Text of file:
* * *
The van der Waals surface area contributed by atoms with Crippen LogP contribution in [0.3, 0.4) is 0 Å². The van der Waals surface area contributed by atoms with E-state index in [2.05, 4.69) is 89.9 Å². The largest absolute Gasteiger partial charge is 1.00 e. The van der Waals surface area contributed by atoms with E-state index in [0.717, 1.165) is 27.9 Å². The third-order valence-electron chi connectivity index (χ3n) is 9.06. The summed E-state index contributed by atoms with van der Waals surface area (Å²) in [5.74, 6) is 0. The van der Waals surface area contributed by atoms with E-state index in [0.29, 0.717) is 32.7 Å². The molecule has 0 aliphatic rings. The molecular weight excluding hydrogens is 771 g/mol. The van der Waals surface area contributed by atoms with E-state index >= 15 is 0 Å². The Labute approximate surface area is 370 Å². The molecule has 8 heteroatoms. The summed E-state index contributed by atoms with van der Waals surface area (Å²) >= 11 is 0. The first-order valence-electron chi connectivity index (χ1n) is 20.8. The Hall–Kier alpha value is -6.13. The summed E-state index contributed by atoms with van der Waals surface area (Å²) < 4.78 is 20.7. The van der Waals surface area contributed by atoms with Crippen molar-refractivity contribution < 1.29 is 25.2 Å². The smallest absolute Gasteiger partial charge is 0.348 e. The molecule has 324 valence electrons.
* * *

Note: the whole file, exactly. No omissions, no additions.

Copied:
The van der Waals surface area contributed by atoms with Crippen LogP contribution in [0.3, 0.4) is 0 Å². The van der Waals surface area contributed by atoms with E-state index in [2.05, 4.69) is 89.9 Å². The largest absolute Gasteiger partial charge is 1.00 e. The van der Waals surface area contributed by atoms with E-state index in [0.717, 1.165) is 27.9 Å². The third-order valence-electron chi connectivity index (χ3n) is 9.06. The summed E-state index contributed by atoms with van der Waals surface area (Å²) in [5.74, 6) is 0. The van der Waals surface area contributed by atoms with E-state index in [0.29, 0.717) is 32.7 Å². The molecule has 0 aliphatic rings. The molecular weight excluding hydrogens is 771 g/mol. The van der Waals surface area contributed by atoms with E-state index >= 15 is 0 Å². The Labute approximate surface area is 370 Å². The molecule has 8 heteroatoms. The summed E-state index contributed by atoms with van der Waals surface area (Å²) >= 11 is 0. The first-order valence-electron chi connectivity index (χ1n) is 20.8. The Hall–Kier alpha value is -6.13. The summed E-state index contributed by atoms with van der Waals surface area (Å²) < 4.78 is 20.7. The van der Waals surface area contributed by atoms with Crippen molar-refractivity contribution < 1.29 is 25.2 Å². The smallest absolute Gasteiger partial charge is 0.348 e. The molecule has 324 valence electrons.